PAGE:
Matt was diagnosed with leukaemia as a child when survival rates were not as high as they are now.
“In 1983 I was diagnosed with acute lymphoblastic leukaemia. I had had the usual symptoms - migraines, bruising and lethargy. My parent also found out they were pregnant with my sister around the same time.
I was admitted to Great Ormond Street Hospital where I was treated for four years with numerous blood transfusions and chemotherapy. In 1987, the Doctors told us that I was in remission, BUT then in early 1988 I fell ill again and relapsed.
In April 1988, I had a bone barrow transplant - I was in hospital for 18 weeks all told, 9 weeks in complete isolation. My parents were tested to see if they were compatible donors but to no avail.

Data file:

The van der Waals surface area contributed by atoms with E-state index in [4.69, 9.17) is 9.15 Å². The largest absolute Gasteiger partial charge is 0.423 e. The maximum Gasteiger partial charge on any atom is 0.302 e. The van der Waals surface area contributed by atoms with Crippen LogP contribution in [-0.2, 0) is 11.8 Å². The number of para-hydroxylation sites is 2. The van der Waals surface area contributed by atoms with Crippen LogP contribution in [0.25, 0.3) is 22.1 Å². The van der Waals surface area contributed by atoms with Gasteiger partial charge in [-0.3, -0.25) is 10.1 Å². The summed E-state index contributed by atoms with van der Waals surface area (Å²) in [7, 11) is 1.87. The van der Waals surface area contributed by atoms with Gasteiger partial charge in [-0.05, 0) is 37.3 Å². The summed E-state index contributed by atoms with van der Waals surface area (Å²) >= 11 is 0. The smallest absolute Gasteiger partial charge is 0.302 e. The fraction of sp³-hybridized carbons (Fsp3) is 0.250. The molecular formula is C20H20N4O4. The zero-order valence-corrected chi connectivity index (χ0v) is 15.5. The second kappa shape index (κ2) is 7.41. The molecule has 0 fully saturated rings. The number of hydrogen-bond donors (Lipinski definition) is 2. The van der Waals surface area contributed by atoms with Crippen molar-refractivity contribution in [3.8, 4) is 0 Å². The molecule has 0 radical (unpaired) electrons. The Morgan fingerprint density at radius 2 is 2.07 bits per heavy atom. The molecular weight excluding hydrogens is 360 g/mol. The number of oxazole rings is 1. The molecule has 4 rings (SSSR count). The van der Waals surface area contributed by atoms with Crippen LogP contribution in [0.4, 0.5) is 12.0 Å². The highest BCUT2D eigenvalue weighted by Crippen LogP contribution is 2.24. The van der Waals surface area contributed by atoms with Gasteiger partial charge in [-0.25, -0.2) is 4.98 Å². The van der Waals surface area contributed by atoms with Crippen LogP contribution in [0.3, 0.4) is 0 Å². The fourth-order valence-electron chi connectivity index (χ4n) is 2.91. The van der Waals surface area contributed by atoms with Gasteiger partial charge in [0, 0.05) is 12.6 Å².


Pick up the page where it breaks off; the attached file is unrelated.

My four year old sister was tested and she was - I owe my life to her. She had the worst of the treatment in my view - I was just a spectator. I was 8 years old then. I'm 33 now and still going strong albeit with a few medical problems.
I owe a lot to the doctors and nurses at Great Ormond Street Hospital. Without research into these horrible conditions, I certainly wouldn't have been here. We can all appreciate the work people do for Leukaemia & Lymphoma Research, but it’s the funds it needs. No funds, no research! Do the maths!”